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Recovering From Sex Addiction


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By Hunter R. Slaton


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One aspect of sex-addiction recovery that doesn’t get talked about as much is the role of pharmaceuticals—specifically anti-depressants of the selective serotonin reuptake inhibitor, or SSRI, variety. A well-known side effect of SSRIs is that they impair sexual functioning, sometimes curbing desire but most commonly making it difficult to have an orgasm.

About three-quarters of those in treatment for sex addiction are on anti-depressants; some in the program like the libido-reducing side effects. But a lot of professionals think using a drug less for its intended benefit than for its unintended complications is a creepy way to do business. “Medications are overused and prescribed too quickly,” says psychiatrist David Reiss, MD. “Of course I prescribe,” he says, “but not with a shotgun approach, a Rube Goldberg approach.” Katehakis objects on principle to the idea of controlling people’s sexual behavior by prescribing them drugs: “That’s some weird thing that hearkens back to the colony days where they gave prisoners saltpeter.” (Saltpeter, aka potassium nitrate, was long thought to quash male libido.)

Jennifer feels that SSRIs have helped her; she is still able to reach a kind of “pleasure peak," so they don’t entirely kill the joy of healthy sex. “I figured I had more than my share of orgasms in my lifetime anyway,” she says.

Many experts think using anti-depressants for their libido-numbing side effects is a creepy way to treat sex addicts.

But another former sex addict, 45-year-old Sarah, nine years sober in SLAA, says it took a while to see that antidepressants were a bad fit for her. Initially the pills were prescribed in part because of a dramatic suicide attempt (distraught over a man she was dating, she’d walked into the middle of an LA freeway to try to kill herself) and in part due to their inhibiting side effects. But she kept on pursuing reckless sexual encounters and feeling awful about it until the day she joined SLAA.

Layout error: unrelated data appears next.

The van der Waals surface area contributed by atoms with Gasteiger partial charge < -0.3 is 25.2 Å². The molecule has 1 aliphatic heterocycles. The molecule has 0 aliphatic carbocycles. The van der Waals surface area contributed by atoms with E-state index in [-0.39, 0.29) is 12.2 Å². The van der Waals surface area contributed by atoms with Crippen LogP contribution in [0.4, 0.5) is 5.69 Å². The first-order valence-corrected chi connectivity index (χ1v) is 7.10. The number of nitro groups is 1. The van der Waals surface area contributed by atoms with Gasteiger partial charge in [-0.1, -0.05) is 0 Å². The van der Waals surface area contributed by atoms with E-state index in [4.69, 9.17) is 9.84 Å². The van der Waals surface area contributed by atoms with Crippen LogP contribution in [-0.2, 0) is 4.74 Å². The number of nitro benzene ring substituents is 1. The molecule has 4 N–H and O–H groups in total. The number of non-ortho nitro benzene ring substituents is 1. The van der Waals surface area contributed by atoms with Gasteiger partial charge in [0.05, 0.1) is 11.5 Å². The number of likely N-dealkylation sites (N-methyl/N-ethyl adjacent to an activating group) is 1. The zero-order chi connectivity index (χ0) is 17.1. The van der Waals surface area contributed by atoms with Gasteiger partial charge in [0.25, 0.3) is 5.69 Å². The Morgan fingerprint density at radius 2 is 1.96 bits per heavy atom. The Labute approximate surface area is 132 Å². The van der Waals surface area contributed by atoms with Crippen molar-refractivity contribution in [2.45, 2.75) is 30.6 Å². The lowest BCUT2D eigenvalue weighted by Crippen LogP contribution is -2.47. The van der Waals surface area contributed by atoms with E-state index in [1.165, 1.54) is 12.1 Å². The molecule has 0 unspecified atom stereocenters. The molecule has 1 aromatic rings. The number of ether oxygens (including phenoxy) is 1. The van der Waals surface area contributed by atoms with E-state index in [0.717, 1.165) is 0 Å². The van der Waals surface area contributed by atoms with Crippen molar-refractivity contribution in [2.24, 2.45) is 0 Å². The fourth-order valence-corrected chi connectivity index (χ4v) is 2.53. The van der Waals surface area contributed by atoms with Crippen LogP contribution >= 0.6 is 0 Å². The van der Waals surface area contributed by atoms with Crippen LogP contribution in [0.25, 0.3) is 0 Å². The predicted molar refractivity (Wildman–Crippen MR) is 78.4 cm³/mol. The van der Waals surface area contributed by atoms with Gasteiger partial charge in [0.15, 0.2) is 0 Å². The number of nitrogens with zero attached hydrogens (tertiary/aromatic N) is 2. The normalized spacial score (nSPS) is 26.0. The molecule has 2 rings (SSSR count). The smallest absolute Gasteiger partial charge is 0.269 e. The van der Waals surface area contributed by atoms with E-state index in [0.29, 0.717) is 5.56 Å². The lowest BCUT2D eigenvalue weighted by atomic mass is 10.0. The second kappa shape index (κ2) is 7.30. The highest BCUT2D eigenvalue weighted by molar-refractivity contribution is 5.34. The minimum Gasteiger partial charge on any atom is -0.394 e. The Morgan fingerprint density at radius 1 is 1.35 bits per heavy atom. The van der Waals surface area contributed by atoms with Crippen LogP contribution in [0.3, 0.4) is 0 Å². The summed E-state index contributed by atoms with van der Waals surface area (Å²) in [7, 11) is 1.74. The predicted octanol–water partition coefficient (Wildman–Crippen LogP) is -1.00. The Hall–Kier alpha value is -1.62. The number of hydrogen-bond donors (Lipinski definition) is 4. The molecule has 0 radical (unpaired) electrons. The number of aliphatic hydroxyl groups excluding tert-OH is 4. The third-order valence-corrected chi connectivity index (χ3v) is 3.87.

Sex addicts do sometimes need the extra pharmaceutical help to start the 12 Steps or therapy in the first place. It’s hard-to-impossible to do the psychological work necessary to overcome your addiction if you’re housebound due to crippling depression. “They need to be stable enough to be able to manage the emotional experience they’re going to go into,” says Schultz.

Sometimes issues that are beyond the scope of a 12-Step program—such as childhood sexual abuse, a common experience for many sex addicts—don’t emerge in therapy until after a period of sobriety, which most of the experts who spoke to The Fix agreed was a prerequisite for any deeper trauma work. “Our character defects rise to the surface after getting chemically and sexually sober,” says Scott, who has been meeting with an individual therapist since 1998. “12-Step programs can be therapeutic, but they are not therapy.”

With sex and other so-called process addictions, such as to food, gambling or shopping, it’s tricky to capture what “sober” means. By the same token, it’s more likely that the contours of an individual’s self-defined sobriety will shift over time.

When Jennifer started getting sober, she believed that her problem was with anonymous sex—that if she knew her sex partner’s first and last names, then it was OK. But after she fell into a sexual relationship with a man she’d known for a year only later to discover he was married, she realized that knowing his last name hadn’t helped her out this time. She had to expand the definition of what sexual sobriety meant for her. In that sense, recovery from sex addiction is a continual evolution—for Jennifer, even after decades—one day at a time.

Hunter R. Slaton is the Rehab Review Editor for The Fix. He has written for publications including Men's Journal, Budget Travel, Valet, Blender and Time Out New York.

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